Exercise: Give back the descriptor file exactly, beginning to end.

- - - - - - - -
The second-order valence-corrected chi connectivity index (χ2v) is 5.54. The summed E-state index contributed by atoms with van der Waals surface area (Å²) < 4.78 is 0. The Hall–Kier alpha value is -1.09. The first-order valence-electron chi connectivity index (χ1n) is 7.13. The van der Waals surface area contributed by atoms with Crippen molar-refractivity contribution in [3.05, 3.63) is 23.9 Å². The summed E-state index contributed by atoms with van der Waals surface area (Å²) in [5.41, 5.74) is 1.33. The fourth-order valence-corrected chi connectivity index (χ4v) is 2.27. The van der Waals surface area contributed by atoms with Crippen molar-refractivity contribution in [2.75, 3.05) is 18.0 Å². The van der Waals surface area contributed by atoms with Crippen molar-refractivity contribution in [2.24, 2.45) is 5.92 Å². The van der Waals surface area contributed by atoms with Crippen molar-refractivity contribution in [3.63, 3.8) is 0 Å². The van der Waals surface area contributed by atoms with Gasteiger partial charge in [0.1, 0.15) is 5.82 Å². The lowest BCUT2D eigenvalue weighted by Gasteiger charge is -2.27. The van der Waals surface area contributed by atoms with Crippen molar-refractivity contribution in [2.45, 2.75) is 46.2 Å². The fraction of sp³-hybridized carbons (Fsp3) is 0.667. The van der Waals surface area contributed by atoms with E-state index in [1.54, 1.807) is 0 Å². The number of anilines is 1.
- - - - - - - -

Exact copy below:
The second-order valence-corrected chi connectivity index (χ2v) is 5.54. The summed E-state index contributed by atoms with van der Waals surface area (Å²) < 4.78 is 0. The Hall–Kier alpha value is -1.09. The first-order valence-electron chi connectivity index (χ1n) is 7.13. The van der Waals surface area contributed by atoms with Crippen molar-refractivity contribution in [3.05, 3.63) is 23.9 Å². The summed E-state index contributed by atoms with van der Waals surface area (Å²) in [5.41, 5.74) is 1.33. The fourth-order valence-corrected chi connectivity index (χ4v) is 2.27. The van der Waals surface area contributed by atoms with Crippen molar-refractivity contribution in [2.75, 3.05) is 18.0 Å². The van der Waals surface area contributed by atoms with Crippen molar-refractivity contribution in [2.24, 2.45) is 5.92 Å². The van der Waals surface area contributed by atoms with Crippen molar-refractivity contribution in [3.63, 3.8) is 0 Å². The van der Waals surface area contributed by atoms with Gasteiger partial charge in [0.1, 0.15) is 5.82 Å². The lowest BCUT2D eigenvalue weighted by Gasteiger charge is -2.27. The van der Waals surface area contributed by atoms with Crippen molar-refractivity contribution in [2.45, 2.75) is 46.2 Å². The fraction of sp³-hybridized carbons (Fsp3) is 0.667. The van der Waals surface area contributed by atoms with E-state index in [1.54, 1.807) is 0 Å². The number of anilines is 1.